Liberalism, and especially libertarianism, is unique because it posits no social goal and claims no prerogative to decide how and why we should live our lives. The metaphor of a social contract is a radical and evocative image of this basic idea. To organize ourselves while preserving our freedom and equality, we must contract. Agreement is the only basis of a free society. These agreements must be voluntary and reflect our perceived interests. A society built on this model would be as close to a truly voluntary society as we could ever hope. The real benefit of contractarianism for the libertarian, who already embraces the vision of a voluntary society, is that it provides a framework for moving away from the traditional antinomies of libertarian thought into a progressive program for developing and analyzing the institutions and orders of a free and open society.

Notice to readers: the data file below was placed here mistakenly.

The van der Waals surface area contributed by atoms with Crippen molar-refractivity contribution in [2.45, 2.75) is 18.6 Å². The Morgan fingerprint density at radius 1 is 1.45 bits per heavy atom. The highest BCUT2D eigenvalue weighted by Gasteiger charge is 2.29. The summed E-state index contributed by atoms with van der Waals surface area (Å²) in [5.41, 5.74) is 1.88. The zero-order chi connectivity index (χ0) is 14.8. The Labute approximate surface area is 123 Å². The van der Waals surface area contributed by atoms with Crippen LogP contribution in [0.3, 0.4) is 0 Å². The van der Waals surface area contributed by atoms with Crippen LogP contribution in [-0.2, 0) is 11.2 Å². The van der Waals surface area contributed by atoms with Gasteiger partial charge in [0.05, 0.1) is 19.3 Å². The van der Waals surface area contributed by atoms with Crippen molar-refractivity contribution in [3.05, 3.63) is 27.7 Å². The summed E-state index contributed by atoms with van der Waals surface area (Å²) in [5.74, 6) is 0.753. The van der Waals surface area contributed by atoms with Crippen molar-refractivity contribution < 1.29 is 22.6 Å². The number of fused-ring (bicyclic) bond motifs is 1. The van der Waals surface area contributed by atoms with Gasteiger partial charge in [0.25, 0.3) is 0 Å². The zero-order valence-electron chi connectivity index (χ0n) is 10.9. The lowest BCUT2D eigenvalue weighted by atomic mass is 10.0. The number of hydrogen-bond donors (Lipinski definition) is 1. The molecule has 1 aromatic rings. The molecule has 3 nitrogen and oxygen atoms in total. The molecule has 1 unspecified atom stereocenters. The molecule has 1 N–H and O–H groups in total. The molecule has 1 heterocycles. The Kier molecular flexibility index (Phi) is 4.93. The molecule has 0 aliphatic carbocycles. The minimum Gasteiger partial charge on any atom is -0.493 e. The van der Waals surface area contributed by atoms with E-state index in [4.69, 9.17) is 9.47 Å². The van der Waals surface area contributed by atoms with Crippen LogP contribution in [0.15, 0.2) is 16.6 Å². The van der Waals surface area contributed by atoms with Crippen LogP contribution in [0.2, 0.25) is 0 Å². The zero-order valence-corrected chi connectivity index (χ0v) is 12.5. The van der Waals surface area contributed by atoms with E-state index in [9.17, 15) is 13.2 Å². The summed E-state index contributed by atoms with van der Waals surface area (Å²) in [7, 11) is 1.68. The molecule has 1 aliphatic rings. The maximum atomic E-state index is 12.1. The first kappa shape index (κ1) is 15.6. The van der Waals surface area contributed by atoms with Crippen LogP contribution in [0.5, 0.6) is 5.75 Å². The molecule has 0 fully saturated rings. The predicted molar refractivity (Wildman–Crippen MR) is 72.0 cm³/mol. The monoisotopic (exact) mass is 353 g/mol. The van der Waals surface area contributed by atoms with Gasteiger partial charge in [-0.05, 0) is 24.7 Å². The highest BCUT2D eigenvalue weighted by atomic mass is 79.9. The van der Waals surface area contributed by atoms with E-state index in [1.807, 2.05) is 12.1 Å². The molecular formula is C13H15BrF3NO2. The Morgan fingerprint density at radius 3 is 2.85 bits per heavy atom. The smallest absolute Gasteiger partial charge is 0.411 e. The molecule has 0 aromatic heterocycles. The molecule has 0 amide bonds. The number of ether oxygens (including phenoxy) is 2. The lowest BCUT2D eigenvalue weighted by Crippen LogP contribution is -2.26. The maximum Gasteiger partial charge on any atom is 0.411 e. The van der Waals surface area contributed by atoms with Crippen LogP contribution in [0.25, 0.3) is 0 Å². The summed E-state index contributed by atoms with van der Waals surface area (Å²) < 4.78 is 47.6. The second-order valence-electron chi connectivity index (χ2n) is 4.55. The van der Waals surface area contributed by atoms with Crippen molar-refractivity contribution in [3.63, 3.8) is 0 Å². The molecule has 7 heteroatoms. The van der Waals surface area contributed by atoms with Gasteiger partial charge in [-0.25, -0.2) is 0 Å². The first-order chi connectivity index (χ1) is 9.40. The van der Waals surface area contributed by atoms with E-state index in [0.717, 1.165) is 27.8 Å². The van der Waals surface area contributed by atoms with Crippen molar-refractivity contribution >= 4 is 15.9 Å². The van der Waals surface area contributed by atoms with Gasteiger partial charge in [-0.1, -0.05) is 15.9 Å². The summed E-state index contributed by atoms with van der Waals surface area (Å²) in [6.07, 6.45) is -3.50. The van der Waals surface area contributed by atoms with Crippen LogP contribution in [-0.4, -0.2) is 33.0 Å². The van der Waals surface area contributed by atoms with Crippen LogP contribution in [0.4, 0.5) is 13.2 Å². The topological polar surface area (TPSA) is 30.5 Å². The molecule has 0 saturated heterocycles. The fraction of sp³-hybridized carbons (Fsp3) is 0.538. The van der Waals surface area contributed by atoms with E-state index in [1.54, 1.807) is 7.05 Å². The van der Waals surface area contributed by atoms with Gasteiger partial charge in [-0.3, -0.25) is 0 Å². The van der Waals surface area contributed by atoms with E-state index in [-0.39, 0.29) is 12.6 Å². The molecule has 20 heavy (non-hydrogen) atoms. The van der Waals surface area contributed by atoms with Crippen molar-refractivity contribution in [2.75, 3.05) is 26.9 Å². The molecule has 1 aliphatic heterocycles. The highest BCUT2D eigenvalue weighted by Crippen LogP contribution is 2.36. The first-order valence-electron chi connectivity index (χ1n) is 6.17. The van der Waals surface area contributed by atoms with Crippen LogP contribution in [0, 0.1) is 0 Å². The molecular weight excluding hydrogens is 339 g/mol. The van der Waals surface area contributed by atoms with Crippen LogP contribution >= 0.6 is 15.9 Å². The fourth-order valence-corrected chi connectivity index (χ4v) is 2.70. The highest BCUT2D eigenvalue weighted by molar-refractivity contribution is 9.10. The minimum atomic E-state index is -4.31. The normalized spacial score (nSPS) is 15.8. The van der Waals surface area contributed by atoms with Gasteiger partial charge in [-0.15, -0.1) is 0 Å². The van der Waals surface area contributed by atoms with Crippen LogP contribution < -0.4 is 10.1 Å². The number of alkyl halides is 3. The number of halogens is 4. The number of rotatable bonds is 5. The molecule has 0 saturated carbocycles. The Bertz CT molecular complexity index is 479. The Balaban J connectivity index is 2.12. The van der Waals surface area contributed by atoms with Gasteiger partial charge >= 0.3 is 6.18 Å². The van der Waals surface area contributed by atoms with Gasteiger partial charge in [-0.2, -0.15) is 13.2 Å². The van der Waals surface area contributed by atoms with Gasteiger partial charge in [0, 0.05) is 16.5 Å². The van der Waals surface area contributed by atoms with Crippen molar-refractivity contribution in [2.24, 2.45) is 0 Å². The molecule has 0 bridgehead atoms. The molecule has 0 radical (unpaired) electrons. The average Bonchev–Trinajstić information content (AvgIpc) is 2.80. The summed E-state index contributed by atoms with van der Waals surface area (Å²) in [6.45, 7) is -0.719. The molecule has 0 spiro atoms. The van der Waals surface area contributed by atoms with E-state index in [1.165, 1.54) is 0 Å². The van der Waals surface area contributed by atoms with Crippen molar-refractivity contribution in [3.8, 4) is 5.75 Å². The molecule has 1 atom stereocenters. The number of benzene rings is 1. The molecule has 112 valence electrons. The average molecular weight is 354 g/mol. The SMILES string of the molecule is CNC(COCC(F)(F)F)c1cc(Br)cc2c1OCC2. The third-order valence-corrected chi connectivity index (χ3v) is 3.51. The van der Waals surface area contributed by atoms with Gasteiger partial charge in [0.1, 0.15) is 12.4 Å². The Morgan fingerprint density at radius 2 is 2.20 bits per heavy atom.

John Thrasher is currently a Lecturer in Philosophy at Monash University in Melbourne, Australia. In August 2018 He will join the Smith Institute for Political Economy and Philosophy at Chapman University in Orange County, California. He specializes in political philosophy, normative ethics, and decision theory, focusing on the relation of individual practical rationality to social rules, as well as the way those rules are organized into systems of norms and institutions. He is especially interested in how recent work in moral psychology and experimental economics can inform our understanding of how to improve our institutions of self-governance. His work has been published in Nature Communications, The American Journal of Political Science, Philosophical Studies, Synthese, The Journal of Moral Philosophy, Political Studies, Social Philosophy & Policy.